The "appearance of impropriety" concept, developed in the Code of Professional Responsibility, was rejected in these rules. In particular, Paragraph [5] removed that approach to the problem of the former client. However, in First American Carriers, Inc. v. Kroger Co., 302 Ark. 86, 787 S.W.2d 669 (1990) and Burnette v. Morgan, 303 Ark. 150, 156, 794 S.W.2d 145, 148 (1990), the Arkansas Supreme Court applied that method of analysis in relation to the former client issue: the principle is "a rock in the foundation upon which [are] built the rules guiding lawyers in their moral and ethical conduct. This is a factor that should be considered in any instance where a violation of a rule of professional conduct is at issue." See David Ivers, Note, Prohibition Against Appearance of Impropriety Retained Under Model Rules of Professional Conduct, 13 U. ARK. LITTLE ROCK L.J. 271 (1991). See 1.9:210, 1.9:310.

1.9:300   Client of Lawyer's Former Firm

1.9:310      Removing Imputed Conflict of Migratory Lawyer

When an attorney switches law firms, the provisions of Rule 1.9(b) and 1.10(a) and the two presumptions come into play: 1) the attorney is presumed to have all the confidential knowledge that any member of the first firm possessed; and 2) the attorney is presumed, despite Rule 1.6, to share that knowledge with all members of the second firm. The first presumption is rebuttable and the burden is on the second firm to rebut the presumption. See Paragraphs [6, 7]. The second presumption is not rebuttable and the court will not erect a øChinese wallÓ or employ other institutional barriers to overcome the presumption.

In Burnette v. Morgan, 303 Ark. 150, 794 S.W.2d 145 (1990), after the defense firm had represented a client for 18 months, a partner in the firm left and joined the firm that was representing the plaintiff. In view of the rebuttable presumption and the clear evidence that the attorney had acquired confidential information while in the first firm, he and his new firm were disqualified from continuing to represent the plaintiff. Accordingly, a judgment for the plaintiff was reversed.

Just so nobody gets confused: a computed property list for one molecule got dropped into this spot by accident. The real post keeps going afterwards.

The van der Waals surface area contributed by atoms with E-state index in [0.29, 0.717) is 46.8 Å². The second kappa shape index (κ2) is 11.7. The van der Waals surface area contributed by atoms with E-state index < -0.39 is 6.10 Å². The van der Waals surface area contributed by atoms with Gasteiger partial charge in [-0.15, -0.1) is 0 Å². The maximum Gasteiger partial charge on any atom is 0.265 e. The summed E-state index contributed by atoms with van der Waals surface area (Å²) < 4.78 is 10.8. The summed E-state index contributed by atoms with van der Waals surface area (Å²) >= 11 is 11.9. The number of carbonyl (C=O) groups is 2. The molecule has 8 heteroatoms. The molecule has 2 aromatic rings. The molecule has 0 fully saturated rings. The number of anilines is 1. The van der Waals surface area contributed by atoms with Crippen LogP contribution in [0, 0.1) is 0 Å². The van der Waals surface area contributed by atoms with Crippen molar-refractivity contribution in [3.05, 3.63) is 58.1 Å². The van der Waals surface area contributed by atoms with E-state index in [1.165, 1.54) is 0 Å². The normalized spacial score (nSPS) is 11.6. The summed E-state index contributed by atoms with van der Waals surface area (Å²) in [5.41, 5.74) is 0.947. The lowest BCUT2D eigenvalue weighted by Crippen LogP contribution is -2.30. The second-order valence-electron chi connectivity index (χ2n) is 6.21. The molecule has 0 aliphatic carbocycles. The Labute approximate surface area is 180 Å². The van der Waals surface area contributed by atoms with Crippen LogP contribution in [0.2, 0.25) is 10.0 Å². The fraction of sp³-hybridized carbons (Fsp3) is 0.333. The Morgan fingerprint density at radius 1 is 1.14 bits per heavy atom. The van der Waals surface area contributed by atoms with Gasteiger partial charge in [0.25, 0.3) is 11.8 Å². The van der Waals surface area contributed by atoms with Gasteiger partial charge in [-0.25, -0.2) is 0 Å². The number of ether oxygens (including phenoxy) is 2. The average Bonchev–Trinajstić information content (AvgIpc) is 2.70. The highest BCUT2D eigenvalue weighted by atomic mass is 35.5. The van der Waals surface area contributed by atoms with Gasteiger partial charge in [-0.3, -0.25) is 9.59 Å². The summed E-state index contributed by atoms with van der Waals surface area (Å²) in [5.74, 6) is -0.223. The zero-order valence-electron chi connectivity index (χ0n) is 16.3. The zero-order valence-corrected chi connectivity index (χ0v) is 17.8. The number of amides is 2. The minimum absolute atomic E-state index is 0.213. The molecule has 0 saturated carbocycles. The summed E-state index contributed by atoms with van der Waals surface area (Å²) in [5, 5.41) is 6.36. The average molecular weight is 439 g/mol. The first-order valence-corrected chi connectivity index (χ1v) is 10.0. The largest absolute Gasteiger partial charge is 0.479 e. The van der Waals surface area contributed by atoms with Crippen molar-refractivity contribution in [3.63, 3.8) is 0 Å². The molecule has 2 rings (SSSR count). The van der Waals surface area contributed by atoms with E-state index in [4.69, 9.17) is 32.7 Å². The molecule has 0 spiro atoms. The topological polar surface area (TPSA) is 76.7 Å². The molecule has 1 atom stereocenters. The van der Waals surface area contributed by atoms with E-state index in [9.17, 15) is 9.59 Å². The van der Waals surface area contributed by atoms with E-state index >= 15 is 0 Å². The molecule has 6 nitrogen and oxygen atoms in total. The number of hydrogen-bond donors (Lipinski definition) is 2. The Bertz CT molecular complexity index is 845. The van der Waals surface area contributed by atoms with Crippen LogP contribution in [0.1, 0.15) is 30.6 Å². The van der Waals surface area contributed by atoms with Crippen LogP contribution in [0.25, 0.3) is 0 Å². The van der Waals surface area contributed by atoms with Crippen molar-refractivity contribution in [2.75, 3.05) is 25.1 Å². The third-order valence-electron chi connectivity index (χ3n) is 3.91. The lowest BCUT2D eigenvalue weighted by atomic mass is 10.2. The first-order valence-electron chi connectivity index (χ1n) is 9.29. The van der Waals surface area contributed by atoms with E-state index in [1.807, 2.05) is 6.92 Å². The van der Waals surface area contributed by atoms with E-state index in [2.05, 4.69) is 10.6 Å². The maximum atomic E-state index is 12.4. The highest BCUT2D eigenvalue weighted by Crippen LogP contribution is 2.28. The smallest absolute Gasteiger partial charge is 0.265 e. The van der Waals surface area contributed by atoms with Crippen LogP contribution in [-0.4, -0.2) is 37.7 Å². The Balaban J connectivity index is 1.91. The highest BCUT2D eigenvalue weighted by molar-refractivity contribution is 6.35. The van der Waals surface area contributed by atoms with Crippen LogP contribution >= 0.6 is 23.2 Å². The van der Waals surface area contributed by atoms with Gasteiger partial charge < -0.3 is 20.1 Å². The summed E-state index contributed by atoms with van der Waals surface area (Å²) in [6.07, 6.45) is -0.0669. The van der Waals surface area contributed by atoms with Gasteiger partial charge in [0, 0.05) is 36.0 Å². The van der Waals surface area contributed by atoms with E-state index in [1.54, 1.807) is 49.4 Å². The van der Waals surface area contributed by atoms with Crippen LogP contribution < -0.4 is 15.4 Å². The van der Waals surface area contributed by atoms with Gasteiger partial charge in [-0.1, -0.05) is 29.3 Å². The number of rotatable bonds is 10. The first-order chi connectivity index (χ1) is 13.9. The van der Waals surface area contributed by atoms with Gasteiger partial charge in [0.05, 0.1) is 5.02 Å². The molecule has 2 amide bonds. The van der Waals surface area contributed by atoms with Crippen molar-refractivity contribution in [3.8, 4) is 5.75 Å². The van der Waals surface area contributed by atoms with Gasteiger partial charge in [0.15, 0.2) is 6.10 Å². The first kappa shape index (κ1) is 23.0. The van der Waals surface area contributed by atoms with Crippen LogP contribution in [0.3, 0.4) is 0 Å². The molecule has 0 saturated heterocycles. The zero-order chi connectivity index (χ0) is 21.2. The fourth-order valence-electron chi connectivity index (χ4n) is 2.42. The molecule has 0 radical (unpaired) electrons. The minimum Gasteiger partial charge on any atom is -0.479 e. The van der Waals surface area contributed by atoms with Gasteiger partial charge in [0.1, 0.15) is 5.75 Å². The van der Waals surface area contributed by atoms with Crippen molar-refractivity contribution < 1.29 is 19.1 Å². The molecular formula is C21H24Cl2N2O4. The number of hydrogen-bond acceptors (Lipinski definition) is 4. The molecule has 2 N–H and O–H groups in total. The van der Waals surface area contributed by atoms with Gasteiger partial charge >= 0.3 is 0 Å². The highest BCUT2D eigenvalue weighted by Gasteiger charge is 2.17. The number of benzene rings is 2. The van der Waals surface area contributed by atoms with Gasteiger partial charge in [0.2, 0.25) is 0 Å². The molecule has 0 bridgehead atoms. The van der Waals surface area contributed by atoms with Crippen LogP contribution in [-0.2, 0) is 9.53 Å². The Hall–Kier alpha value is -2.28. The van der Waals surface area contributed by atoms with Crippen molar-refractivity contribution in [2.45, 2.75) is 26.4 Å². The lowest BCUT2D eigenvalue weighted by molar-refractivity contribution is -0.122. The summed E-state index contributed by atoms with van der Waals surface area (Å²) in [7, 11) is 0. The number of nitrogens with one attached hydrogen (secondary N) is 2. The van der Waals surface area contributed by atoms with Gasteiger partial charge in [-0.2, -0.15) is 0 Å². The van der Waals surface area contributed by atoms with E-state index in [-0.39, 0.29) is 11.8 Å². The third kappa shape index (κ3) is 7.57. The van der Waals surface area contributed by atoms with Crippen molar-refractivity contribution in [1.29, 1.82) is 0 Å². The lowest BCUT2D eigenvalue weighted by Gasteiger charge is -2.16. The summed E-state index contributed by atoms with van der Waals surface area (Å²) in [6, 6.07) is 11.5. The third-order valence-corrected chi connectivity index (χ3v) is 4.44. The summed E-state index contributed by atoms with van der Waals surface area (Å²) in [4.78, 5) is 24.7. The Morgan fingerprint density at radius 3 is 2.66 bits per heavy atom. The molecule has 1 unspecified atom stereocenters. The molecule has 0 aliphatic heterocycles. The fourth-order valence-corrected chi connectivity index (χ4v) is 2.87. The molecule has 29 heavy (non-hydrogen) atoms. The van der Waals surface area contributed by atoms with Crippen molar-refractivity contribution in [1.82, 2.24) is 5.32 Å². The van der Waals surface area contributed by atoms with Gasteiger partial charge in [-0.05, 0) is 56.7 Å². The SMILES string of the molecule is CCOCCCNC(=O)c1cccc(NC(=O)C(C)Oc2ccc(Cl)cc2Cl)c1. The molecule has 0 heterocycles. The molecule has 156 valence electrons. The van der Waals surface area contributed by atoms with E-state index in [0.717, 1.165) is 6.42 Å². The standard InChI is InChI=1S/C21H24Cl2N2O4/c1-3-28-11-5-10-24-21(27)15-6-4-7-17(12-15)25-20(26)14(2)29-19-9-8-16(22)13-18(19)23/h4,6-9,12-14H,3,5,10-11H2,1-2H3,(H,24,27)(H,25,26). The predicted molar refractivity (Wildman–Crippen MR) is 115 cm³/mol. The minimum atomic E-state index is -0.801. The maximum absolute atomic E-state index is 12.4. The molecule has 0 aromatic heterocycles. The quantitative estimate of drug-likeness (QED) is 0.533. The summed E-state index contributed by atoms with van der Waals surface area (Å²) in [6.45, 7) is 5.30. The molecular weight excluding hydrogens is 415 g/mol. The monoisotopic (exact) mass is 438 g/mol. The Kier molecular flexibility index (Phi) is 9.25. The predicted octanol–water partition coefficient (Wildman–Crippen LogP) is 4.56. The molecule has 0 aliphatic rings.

The mere passage of time does not solve the conflict. An associate was in a firm which represented a husband in a divorce; seventeen years later, the associate (now a partner) was in a firm representing the ex-wife in enforcement of the alimony provisions. Since the second firm was unable to rebut the presumption that the associate had acquired confidential information while in the first firm, the judgment for the wife was reversed because the trial judge failed to disqualify the wife's firm. Norman v. Norman, 333 Ark. 644, ___ S.W. 2d ___ (1998).

1.9:320      Former Government Lawyer or Officer [see 1.11:200]

Arkansas has no case law or authority on this topic.

1.9:400   Use or Disclosure of Former Client's Confidences

An attorney who had prepared the articles of incorporation for a church was ethically prohibited from bringing an action against the church related to its corporate obligations. Gipson v. Brown, 288 Ark. 422, 706 S.W.2d 369 (1986). Although he had a constitutional right to be a party litigant, he was admonished not to make personal use of confidential information obtained through his prior representation of the church.